As if surrendering to Hitler wasn’t enough, France has proposed an incremental $15 billion package to Iran in exchange for the regime adhering to the 2015 nuclear deal, reported the semi-official Iranian Tasnim news agency. This offer comes about two months after it was cleared for publication that in 2018, Iran sent half a ton of TATP explosives in diplomatic packages to a civilian airplane headed to Paris. It was meant to detonate in the city of love.
An Iranian delegation was in Paris on Monday to finalize the details of their financial aid package. The lifeline would help the Islamic Republic deal with crippling U.S. sanctions, reported The New York Times, citing Iranian press reports and a senior U.S. official.
Paris has declined to publicize details of the agreement.
At the Group of Seven (G7) last week, French President Emmanuel Macron requested that President Trump returns to the negotiating table with Iran since Washington withdrew from the nuclear accord in May 2018, reimposing sanctions that were lifted under it as well as enforcing new financial penalties against the Islamic Republic.
Trump, in response, said stated that there is a “good chance” the United States and Iran can negotiate.
It should be noted that Iranian President Hassan Rouhani said that the Islamic Republic won’t meet with the United States until Washington lifts all sanctions against Iran.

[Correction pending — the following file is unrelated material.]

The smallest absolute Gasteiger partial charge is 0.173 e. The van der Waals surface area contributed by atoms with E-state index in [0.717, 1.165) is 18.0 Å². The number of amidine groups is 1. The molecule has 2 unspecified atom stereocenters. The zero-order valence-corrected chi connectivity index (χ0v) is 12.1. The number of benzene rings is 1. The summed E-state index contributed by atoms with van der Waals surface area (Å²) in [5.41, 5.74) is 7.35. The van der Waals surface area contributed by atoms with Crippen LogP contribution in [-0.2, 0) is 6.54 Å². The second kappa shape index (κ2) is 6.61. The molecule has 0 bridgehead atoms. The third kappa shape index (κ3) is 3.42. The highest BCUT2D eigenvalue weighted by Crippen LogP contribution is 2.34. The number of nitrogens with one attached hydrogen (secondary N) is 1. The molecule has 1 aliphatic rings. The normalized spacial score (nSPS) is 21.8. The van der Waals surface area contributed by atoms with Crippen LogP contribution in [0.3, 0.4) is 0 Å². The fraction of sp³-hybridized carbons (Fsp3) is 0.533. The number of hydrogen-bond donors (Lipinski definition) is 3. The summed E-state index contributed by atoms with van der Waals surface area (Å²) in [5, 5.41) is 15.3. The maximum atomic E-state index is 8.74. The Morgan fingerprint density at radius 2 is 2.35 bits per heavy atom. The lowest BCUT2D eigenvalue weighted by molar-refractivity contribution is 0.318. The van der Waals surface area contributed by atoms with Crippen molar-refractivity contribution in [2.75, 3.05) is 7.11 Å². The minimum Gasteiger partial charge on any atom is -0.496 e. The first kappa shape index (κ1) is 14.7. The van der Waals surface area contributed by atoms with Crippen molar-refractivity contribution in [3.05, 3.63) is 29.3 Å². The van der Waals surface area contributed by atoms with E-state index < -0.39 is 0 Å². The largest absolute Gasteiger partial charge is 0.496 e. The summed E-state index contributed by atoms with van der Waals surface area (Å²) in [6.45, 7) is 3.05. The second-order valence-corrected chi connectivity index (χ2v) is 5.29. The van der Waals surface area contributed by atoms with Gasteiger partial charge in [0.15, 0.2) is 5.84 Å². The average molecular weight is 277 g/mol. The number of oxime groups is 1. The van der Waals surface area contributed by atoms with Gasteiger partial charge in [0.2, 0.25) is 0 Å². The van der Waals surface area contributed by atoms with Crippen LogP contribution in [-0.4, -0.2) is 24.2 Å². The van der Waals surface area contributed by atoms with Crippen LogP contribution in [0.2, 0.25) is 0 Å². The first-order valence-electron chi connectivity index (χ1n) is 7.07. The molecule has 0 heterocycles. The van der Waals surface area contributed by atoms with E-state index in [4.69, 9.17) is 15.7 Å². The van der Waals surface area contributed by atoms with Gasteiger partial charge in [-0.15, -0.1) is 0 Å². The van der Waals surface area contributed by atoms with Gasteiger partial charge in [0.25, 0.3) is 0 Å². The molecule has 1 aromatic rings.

Also, the International Atomic Energy Agency (IAEA) confirmed last week that Tehran’s cache of low-enriched uranium is still higher than the amount permitted under the 2015 Nuclear deal. It also mentioned that Iran is continuing to enrich uranium up to 4.5%, exceeding the 3.67% that is allowed under the deal.
The regime exceeding the enrichment threshold of the nuclear deal in July is significant from a symbolic perspective. However, it still remains far below the 90% that is required for a nuclear weapon. None-the-less, most experts agree that increasing it to that level could be accomplished rather quickly after reaching 20% for nuclear energy and research.